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The former Daily Statesman is now The Dexter Statesman and currently does not have an operating website.

"Where's The Beef"

Posted Friday, October 9, 2009, at 2:28 PM

Wikipedia defines the term pork barrel politics as spending that is intended to benefit constituents of a politician in return for their political support, either in the form of campaign contributions or votes. The term supposedly originates to a pre-Civil War practice of giving slaves a barrel of salted pork in order to create competition among the slaves so that they would get their share of the pork. The gift did nothing to free the slaves from their horrible situation and created the appearance that the slaves had found a benevolent patron.

The pork barrel practice has become common place in American government. Senators and congressman of both parties try to place into the budget their pet projects that may have little true impact in the lives of their constituents; often rewarding the few at the expense of the whole. A congressional district or a state may rejoice that they received what appears to be a beneficial gift but ultimately only adds to the tax burden of those very people. Like the slaves it appears to benefit the constituency but ultimately it only deepens our slavery to the state through taxation.

The watchdog group Citizens Against Government Waste (www.cagw.org) outlines seven criteria that define spending as pork:

Requested by only one chamber of Congress;

Not specifically authorized;

Not competitively awarded;

Not requested by the President;

Greatly exceeds the President's budget request or the previous year's funding;

Not the subject of congressional hearings; or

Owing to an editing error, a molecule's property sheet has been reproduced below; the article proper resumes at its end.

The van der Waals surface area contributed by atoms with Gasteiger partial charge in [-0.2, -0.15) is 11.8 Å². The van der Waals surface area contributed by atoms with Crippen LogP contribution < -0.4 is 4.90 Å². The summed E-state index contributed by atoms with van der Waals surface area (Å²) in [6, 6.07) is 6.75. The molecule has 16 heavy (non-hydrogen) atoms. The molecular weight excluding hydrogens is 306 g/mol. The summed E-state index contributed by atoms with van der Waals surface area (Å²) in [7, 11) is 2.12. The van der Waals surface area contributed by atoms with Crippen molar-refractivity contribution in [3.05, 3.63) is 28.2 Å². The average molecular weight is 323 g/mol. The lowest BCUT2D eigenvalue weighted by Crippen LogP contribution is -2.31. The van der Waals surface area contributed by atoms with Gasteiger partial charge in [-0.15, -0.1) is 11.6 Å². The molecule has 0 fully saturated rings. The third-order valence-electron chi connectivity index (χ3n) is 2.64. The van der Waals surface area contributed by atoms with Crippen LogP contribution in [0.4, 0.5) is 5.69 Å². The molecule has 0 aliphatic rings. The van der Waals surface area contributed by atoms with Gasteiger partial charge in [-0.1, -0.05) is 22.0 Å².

Serves only a local or special interest.

Like the slaves of the pre-Civil War era we have taken an attitude toward our lot in life through government taxation as inevitable and that there is no hope for change. However, change can occur and our future does not have to be an extension of our past. It will mean that we will be willing to pass on pork in order that we can eat the steak of freedom from deepening taxation and dependency upon the state.

The Declaration of Independence says, "We hold these Truths to be self-evident, that all Men are created equal, that they are endowed by their Creator with certain unalienable Rights, that among these are Life, Liberty and the pursuit of Happiness." Government's place in our lives is to provide us the basic God given rights of life, liberty and the personal pursuit of happiness. Undue taxation that provides pork for a few limits life, freedom, and the pursuit of happiness for the many. Government is not to be the slave holder over its citizens through undue taxation and the promise of salted pork.

Ultimately pork is nothing more than selfishness. Whenever I place my good over the good of the whole I have abused my rights as a citizen through my selfish desires. May we "the people" triumph over "me the person". Say "thanks, but no thanks", to our politician's pork and enjoy your freedom.

Showing comments in chronological order
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I agree with you whole heartedly! Hey, it's also good to see your blog!

-- Posted by swift on Fri, Oct 9, 2009, at 3:23 PM

WTG Phil! Hope to read your blogs daily.

-- Posted by XDEXTERRESI on Fri, Oct 9, 2009, at 9:09 PM


-- Posted by BarbaraNTexas on Fri, Oct 9, 2009, at 10:00 PM

Phil I Love your blog and I agree with you 100% about the pork in government. If that health bill's so good all government employees should have to use the same. If it's not good enough for our government then it's not good enough for the American people who they are suppose to be working for!

-- Posted by sassie on Thu, Feb 18, 2010, at 8:52 PM

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Phil Warren is a local pastor and has lived in the Dexter community for the last 12 years. He has six children and four grandchildren and his wife Cindy is a local teacher. He enjoys photography, reading, writing and golf. He also loves coaching in the local park leagues. Phil spent his early years growing up in the hills near Wappapello Lake. He moved to Granite City, IL. during his grade school years. Phil worked 13 years at McDonnell Douglas Aircraft in St. Louis and has pastored since 1986. He also served in the U.S. Army as a military policeman and was stationed at Ft. Campbell KY. and Seoul, Korea. He attended college at SIUE and Oakland City College.
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